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  COLOUR IN YOUR GARDEN
 
Devon Gardeners
 
 

Most garden design advice begins with a discussion of colour, texture and form. Colour is arguably the most prominent factor in a garden design and often the first one considered. Colour is what most gardeners are drawn to.

We know what we like when we see it. Good garden design involves knowing how to combine colours so that the final product will be one we like. Only practice and experimentation will develop your eye for colour and allow you to see the differences between colours, but a good way to start is by studying the colour wheel used in art.

On the wheel, colours are arranged by their relationships to each other, in a progression. Violet-red to Red to Orange-Red to Orange to Yellow-Orange to Yellow and so on, in the same order as they appear in the spectrum. Most modern colour wheels only contain 12 colours, while there are many more subtleties in nature.

THE BASIC COLOUR PALLETTE
The Primary Colours on the wheel are: Red, Yellow & Blue 
Blending these 3 colours gives us the rest of the rainbow. 
Secondaries and Tertiaries round out the 12 colours shown on the wheel. 
Secondary: Orange, Green & Violet 
Tertiaries: Yellow-Orange, Yellow-Green & Blue-Violet


COMBINING AND PLAYING WITH COLOURS IN THE GARDEN
Basically, it breaks down to 2 choices:

Harmonious (colours that are next to one another and share some value) or 
Contrasting (colours that don’t) 
Harmonious Combinations

Monochromatic
Choosing one hue and using it in its various shades, tints and tones. 
Less is More 
Can be a good beginners approach, as it avoids the chaos of too many colours 
Requires an eye that can see the differences within a colour 
Also a very sophisticated approach in its subtlety 
Texture and repetition become more noticeable and important 
Green makes a good transition from one shade to the next

Can also be employed as a progression, moving from one hue to the next on the wheel, the next... 
Analogous

Working with 2-3 colours that are adjacent to one another on the wheel (red, orange, yellow) 
Makes for an easier, less jarring transition for the eye 
Contrasting Combinations

Complementary
Uses two colours opposite each other on the colour wheel (red/green, orange/blue, yellow/purple.)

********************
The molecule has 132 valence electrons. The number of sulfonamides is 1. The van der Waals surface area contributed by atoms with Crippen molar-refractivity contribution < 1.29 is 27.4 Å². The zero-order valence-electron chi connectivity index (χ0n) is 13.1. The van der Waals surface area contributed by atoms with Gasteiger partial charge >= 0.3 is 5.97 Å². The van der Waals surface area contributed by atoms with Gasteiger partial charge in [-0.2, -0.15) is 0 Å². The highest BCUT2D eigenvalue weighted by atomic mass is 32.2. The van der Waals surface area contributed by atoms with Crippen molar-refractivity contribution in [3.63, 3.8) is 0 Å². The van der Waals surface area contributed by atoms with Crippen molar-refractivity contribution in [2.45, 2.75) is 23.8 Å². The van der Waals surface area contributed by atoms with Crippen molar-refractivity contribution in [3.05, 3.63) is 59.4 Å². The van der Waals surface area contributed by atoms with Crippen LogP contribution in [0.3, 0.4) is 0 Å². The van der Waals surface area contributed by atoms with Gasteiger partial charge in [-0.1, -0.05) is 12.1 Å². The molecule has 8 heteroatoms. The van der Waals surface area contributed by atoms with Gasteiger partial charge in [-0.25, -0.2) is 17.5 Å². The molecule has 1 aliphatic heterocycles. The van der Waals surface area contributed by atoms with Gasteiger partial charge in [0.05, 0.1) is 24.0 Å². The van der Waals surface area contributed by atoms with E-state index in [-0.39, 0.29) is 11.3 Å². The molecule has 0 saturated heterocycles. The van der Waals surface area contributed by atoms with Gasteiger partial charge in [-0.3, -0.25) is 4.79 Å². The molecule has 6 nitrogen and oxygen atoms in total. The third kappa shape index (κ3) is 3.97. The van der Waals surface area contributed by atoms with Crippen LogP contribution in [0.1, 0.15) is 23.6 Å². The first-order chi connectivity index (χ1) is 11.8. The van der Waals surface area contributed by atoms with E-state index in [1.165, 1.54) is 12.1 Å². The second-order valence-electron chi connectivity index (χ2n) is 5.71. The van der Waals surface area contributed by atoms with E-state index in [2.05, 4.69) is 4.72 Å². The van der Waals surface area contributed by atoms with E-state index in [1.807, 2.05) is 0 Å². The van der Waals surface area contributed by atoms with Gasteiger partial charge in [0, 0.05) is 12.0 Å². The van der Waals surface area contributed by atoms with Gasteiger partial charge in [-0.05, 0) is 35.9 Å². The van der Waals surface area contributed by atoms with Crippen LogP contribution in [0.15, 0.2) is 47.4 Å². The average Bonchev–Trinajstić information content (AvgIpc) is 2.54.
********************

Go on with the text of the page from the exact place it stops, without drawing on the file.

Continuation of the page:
No common pigment means maximum contrast. 
Can be a bit jarring if there is too much contract used 
Try to favor one colour and use the other as an accent or focal point 
Again, use texture and form for variety, rather than too much colour 
You could also work with 3 equidistant colours (Triads) or 
One colour and the 2 colours on either side of its complement (Violet with Yellow-Orange and Yellow-Green) (Split Complements) 
Polychromatic

Using every colour 
Actually requires as much thought and experimentation as the other approaches 
Can become a riot of colour 
Neighbouring plants need to be considered throughout the garden

THE BASIC COLOUR PALLETTE
The Primary Colours on the wheel are: Red, Yellow & Blue 
Blending these 3 colours gives us the rest of the rainbow. 
Secondaries and Tertiaries round out the 12 colours shown on the wheel. 
Secondary: Orange, Green & Violet 
Tertiaries: Yellow-Orange, Yellow-Green & Blue-Violet

COMBINING AND PLAYING WITH COLOURS IN THE GARDEN
Basically, it breaks down to 2 choices:

Harmonious (colours that are next to one another and share some value) or 
Contrasting (colours that don’t) 
Harmonious Combinations

Monochromatic
Choosing one hue and using it in its various shades, tints and tones. 
Less is More 
Can be a good beginners approach, as it avoids the chaos of too many colours 
Requires an eye that can see the differences within a colour